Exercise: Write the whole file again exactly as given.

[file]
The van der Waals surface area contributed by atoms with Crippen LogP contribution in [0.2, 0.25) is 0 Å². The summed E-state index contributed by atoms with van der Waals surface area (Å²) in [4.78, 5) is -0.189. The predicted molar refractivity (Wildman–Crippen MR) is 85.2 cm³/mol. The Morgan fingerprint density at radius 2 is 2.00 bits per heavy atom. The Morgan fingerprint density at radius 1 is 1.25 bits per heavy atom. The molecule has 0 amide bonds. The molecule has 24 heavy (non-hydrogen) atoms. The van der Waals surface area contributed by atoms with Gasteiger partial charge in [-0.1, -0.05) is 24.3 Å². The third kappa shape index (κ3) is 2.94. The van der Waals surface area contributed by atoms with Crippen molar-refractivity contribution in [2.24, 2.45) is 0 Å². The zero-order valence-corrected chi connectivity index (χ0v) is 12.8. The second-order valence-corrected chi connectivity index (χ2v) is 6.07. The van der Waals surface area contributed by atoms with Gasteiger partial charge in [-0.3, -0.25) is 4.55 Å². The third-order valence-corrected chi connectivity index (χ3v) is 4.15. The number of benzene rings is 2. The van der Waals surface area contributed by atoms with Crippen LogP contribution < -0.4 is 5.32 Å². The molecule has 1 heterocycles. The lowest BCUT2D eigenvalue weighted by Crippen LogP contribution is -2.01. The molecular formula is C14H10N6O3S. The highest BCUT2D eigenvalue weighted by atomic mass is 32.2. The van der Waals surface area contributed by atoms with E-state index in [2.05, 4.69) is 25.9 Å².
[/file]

The van der Waals surface area contributed by atoms with Crippen LogP contribution in [0.2, 0.25) is 0 Å². The summed E-state index contributed by atoms with van der Waals surface area (Å²) in [4.78, 5) is -0.189. The predicted molar refractivity (Wildman–Crippen MR) is 85.2 cm³/mol. The Morgan fingerprint density at radius 2 is 2.00 bits per heavy atom. The Morgan fingerprint density at radius 1 is 1.25 bits per heavy atom. The molecule has 0 amide bonds. The molecule has 24 heavy (non-hydrogen) atoms. The van der Waals surface area contributed by atoms with Gasteiger partial charge in [-0.1, -0.05) is 24.3 Å². The third kappa shape index (κ3) is 2.94. The van der Waals surface area contributed by atoms with Crippen molar-refractivity contribution in [2.24, 2.45) is 0 Å². The zero-order valence-corrected chi connectivity index (χ0v) is 12.8. The second-order valence-corrected chi connectivity index (χ2v) is 6.07. The van der Waals surface area contributed by atoms with Gasteiger partial charge in [-0.3, -0.25) is 4.55 Å². The third-order valence-corrected chi connectivity index (χ3v) is 4.15. The number of benzene rings is 2. The van der Waals surface area contributed by atoms with Crippen LogP contribution < -0.4 is 5.32 Å². The molecule has 1 heterocycles. The lowest BCUT2D eigenvalue weighted by Crippen LogP contribution is -2.01. The molecular formula is C14H10N6O3S. The highest BCUT2D eigenvalue weighted by atomic mass is 32.2. The van der Waals surface area contributed by atoms with E-state index in [2.05, 4.69) is 25.9 Å².